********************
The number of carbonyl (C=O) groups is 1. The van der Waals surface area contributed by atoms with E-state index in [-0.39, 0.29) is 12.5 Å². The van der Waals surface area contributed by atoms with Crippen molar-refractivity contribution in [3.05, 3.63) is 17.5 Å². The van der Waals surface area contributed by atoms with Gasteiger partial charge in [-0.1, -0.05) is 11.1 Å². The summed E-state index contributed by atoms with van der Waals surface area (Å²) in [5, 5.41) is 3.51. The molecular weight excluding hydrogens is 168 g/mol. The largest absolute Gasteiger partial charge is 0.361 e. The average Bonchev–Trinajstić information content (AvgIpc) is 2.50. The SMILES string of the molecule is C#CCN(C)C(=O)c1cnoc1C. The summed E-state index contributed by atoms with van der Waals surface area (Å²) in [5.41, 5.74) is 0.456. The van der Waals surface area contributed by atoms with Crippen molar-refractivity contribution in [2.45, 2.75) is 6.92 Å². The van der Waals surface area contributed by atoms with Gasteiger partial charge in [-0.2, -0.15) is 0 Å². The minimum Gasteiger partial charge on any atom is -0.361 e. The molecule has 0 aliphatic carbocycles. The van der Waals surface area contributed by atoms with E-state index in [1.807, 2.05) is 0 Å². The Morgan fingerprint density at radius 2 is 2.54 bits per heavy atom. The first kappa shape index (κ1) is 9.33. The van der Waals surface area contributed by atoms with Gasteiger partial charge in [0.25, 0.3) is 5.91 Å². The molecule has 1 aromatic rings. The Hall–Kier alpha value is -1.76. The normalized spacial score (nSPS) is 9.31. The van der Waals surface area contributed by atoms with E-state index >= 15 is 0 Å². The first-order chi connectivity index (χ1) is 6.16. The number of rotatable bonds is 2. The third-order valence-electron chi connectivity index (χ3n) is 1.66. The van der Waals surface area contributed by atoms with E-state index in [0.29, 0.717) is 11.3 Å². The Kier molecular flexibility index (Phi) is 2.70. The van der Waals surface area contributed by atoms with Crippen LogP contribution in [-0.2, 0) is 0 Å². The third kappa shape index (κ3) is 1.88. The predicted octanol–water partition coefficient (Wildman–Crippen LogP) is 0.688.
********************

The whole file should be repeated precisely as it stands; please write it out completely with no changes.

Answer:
The number of carbonyl (C=O) groups is 1. The van der Waals surface area contributed by atoms with E-state index in [-0.39, 0.29) is 12.5 Å². The van der Waals surface area contributed by atoms with Crippen molar-refractivity contribution in [3.05, 3.63) is 17.5 Å². The van der Waals surface area contributed by atoms with Gasteiger partial charge in [-0.1, -0.05) is 11.1 Å². The summed E-state index contributed by atoms with van der Waals surface area (Å²) in [5, 5.41) is 3.51. The molecular weight excluding hydrogens is 168 g/mol. The largest absolute Gasteiger partial charge is 0.361 e. The average Bonchev–Trinajstić information content (AvgIpc) is 2.50. The SMILES string of the molecule is C#CCN(C)C(=O)c1cnoc1C. The summed E-state index contributed by atoms with van der Waals surface area (Å²) in [5.41, 5.74) is 0.456. The van der Waals surface area contributed by atoms with Crippen molar-refractivity contribution in [2.45, 2.75) is 6.92 Å². The van der Waals surface area contributed by atoms with Gasteiger partial charge in [-0.2, -0.15) is 0 Å². The minimum Gasteiger partial charge on any atom is -0.361 e. The molecule has 0 aliphatic carbocycles. The van der Waals surface area contributed by atoms with E-state index in [1.807, 2.05) is 0 Å². The Morgan fingerprint density at radius 2 is 2.54 bits per heavy atom. The first kappa shape index (κ1) is 9.33. The van der Waals surface area contributed by atoms with Gasteiger partial charge in [0.25, 0.3) is 5.91 Å². The molecule has 1 aromatic rings. The Hall–Kier alpha value is -1.76. The normalized spacial score (nSPS) is 9.31. The van der Waals surface area contributed by atoms with E-state index >= 15 is 0 Å². The first-order chi connectivity index (χ1) is 6.16. The number of rotatable bonds is 2. The third-order valence-electron chi connectivity index (χ3n) is 1.66. The van der Waals surface area contributed by atoms with E-state index in [0.29, 0.717) is 11.3 Å². The Kier molecular flexibility index (Phi) is 2.70. The van der Waals surface area contributed by atoms with Crippen LogP contribution in [-0.2, 0) is 0 Å². The third kappa shape index (κ3) is 1.88. The predicted octanol–water partition coefficient (Wildman–Crippen LogP) is 0.688.